That means it doesn’t matter how you came to have the drug detected in your saliva or in your blood or in your hair follicle, depending on however they want to take it, because it’s a zero reading that’s required.

This means that however it came into your system you are liable. There is no longer an honest and reasonable mistake of fact defence. I have three comments on that:

The first is the implications for this are well beyond drug driving. Clearly, this applies to low range PCA, and it doesn’t matter how the alcohol got into your system.

There is no longer a defence of honest and reasonable mistake of fact, which there had been up until this decision.

But it extends also, into a whole range of other traffic matters that are also absolute liability offences.

So, for at least thirty to forty years, there has been a defence to driving unlicensed, driving unregistered, driving uninsured: that there was an honest and reasonable mistake of fact that it occurred.

On this judgement, that defence likely no longer apply to those offences either. That is the first comment.

So, this is a ruling on just one law, how does that extend to all these other laws?

The criteria that were required were the context of the law and also a focus on the penalty that’s provided.

So, for example, driving unlicensed or driving unregistered or uninsured has even less of a penalty and no disqualification period that’s automatically applied or minimally applied.

So, they’re even lesser offences.

My view is that this will likely have impact on all those other offences, and they specifically distinguish low range drink drive from medium or high range drink drive, the latter of the two which carry the possibility of a gaol term.

So, this has serious implications for a whole range of offences and probably not just in traffic law either, but this will apply to summary offences as well.

So, the ripple effects will be felt for some time.

So, the way they’ve interpreted that law means that these other laws can now be interpreted in that manner?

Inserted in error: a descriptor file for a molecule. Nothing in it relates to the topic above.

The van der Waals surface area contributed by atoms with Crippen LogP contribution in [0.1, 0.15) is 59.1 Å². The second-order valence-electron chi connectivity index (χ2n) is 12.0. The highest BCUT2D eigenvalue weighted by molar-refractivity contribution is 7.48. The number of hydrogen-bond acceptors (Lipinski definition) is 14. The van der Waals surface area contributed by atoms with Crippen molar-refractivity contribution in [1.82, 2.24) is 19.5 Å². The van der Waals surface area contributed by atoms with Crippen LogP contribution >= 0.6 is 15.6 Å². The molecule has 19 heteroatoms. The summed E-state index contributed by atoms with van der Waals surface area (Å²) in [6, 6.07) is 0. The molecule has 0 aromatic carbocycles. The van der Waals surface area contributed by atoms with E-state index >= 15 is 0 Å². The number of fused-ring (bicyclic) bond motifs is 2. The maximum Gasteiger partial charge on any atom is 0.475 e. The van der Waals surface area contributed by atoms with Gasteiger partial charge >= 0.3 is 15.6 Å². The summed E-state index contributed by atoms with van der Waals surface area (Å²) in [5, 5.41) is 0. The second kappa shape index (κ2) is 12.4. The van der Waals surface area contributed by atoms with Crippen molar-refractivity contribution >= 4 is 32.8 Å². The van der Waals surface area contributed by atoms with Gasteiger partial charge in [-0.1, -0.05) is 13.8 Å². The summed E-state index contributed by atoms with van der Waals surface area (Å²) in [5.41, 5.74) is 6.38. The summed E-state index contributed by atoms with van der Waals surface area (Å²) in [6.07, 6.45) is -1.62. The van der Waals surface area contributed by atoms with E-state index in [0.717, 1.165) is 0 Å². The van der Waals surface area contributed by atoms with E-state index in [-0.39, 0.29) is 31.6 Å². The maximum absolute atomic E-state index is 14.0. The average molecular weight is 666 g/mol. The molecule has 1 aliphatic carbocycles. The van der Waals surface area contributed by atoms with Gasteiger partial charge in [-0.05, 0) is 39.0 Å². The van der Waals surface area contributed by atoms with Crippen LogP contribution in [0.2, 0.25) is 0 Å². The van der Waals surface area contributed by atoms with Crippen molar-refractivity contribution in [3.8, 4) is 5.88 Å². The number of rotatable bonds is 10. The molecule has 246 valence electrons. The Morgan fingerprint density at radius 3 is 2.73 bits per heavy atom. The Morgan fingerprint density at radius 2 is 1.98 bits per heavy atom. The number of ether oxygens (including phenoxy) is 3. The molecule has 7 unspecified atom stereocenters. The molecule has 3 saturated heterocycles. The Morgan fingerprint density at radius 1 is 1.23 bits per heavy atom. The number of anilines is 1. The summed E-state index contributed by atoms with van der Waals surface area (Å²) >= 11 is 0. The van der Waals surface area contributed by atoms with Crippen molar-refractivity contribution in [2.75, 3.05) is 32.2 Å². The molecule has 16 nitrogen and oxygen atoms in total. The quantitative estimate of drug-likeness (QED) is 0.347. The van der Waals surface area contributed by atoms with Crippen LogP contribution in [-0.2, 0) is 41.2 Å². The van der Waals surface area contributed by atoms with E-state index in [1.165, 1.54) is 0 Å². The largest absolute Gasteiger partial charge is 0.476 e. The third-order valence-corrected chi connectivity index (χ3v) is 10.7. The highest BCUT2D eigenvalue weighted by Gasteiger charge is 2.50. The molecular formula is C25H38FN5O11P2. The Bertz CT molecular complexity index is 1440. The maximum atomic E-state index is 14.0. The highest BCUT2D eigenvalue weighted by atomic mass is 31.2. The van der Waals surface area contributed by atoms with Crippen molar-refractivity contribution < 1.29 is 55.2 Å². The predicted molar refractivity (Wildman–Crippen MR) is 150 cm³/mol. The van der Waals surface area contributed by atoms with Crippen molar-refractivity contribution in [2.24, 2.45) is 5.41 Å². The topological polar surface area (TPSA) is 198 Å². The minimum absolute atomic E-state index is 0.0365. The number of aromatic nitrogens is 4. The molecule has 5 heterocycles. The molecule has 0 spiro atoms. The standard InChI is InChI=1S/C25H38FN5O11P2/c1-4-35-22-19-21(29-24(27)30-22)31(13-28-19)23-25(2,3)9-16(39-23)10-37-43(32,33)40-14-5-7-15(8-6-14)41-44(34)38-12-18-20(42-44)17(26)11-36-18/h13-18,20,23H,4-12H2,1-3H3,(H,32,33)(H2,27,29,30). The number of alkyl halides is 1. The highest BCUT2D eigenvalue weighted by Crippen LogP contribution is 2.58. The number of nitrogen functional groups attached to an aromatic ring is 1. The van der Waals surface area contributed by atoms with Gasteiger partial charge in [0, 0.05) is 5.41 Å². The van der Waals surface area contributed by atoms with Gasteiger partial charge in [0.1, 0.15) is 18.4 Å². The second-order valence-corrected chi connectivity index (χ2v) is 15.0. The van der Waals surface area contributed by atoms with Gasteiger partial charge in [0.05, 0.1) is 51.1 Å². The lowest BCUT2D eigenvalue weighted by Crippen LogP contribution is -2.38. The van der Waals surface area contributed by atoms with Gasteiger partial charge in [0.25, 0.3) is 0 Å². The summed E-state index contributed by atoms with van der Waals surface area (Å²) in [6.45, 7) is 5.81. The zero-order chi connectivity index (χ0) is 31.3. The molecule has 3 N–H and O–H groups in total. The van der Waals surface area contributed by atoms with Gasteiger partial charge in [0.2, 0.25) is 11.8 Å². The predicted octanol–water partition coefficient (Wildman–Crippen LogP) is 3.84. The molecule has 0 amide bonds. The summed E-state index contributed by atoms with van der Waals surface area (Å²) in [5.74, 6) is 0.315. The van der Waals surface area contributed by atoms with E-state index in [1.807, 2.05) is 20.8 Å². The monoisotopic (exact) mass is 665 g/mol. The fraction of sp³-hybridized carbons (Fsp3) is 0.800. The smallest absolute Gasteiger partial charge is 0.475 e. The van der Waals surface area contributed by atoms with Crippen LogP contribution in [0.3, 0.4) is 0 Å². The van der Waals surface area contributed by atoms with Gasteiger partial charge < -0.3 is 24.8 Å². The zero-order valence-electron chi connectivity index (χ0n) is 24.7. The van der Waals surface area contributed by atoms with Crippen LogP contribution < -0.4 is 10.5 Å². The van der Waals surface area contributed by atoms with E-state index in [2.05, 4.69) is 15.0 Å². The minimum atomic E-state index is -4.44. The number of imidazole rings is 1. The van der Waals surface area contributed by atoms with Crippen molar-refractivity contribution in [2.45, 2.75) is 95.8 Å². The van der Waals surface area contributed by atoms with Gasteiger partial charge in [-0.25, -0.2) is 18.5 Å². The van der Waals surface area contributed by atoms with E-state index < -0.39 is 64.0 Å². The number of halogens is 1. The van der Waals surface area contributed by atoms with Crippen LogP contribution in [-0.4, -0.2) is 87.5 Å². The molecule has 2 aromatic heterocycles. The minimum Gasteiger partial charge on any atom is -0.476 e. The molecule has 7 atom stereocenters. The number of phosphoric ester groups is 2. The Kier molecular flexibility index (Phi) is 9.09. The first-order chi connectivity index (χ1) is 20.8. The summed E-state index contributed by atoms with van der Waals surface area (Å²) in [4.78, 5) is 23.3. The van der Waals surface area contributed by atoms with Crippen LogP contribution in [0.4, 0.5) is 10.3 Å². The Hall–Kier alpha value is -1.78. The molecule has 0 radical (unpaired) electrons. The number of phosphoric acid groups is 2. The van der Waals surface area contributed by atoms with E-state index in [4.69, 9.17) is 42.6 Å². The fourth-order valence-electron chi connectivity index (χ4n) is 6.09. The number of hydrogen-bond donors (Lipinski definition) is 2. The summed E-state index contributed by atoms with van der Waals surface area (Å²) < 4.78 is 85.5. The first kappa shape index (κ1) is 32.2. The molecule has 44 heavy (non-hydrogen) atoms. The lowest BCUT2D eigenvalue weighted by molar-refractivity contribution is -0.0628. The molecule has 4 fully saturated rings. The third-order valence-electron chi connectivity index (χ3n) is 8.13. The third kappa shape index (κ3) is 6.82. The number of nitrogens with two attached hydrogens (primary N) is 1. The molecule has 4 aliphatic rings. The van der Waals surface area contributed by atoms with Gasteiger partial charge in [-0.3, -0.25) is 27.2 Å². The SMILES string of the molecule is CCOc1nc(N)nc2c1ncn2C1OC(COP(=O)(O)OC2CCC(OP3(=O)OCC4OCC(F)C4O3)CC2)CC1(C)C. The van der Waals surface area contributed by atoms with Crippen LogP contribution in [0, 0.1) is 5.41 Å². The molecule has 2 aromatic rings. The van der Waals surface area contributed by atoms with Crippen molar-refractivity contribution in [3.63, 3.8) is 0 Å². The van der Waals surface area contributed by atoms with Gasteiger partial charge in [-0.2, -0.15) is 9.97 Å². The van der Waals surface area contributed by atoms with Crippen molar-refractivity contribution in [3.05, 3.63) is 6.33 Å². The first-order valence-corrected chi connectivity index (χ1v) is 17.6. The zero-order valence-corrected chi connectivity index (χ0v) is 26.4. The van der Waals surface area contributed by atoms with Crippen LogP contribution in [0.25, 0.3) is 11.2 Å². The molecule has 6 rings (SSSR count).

The good word for me to use is that they are “likely” to apply to those offences.

Secondly, this judgement, when I first read it, I thought perhaps, and I hope, this will increase pressure on the government to change the drug driving laws.

I say that because this closes one of the only available defences to this offence and it means more people will be liable than were prior to this decision.

I had people before me drivers who didn’t know how they had drugs in their system. It may have been through casual contact. It may have been through a drink they shared. It could have been a spiked drink.

They just have no idea how the drug got into their system. They will now be liable.

There are now one million people who use medicinal cannabis in Australia. That is not the number of prescriptions, that is the number of people.

In NSW, I don’t have the exact number, but you would expect it to be somewhere around a third to a half of that totality. That means that they are running even more of a gauntlet than they were before, because they can’t rely on the defence of honest and reasonable mistake of fact, any longer.

The third comment is that the judgement itself is extremely disappointing and I’m critical of it, in one key regard: one of the factors that was found is that the penalty that is disqualification and fine is minor to use the words of the judge, Justice Chen.

Now, what he says is: “Whilst I accept that the suspension of a licence may bear heavily on a person, the loss or suspension of a licence ‘in the overall scheme of things… irksome though it may be, may be regarded as towards the bottom end of the scale of criminal punishment’.”

Now, while recognising hardship to use words like irksome is, in my view, out of touch with the reality of the gravity that people find themselves in when they lose their licence, in particular, in rural and regional Australia and NSW, but also, for those who rely on their licence for work.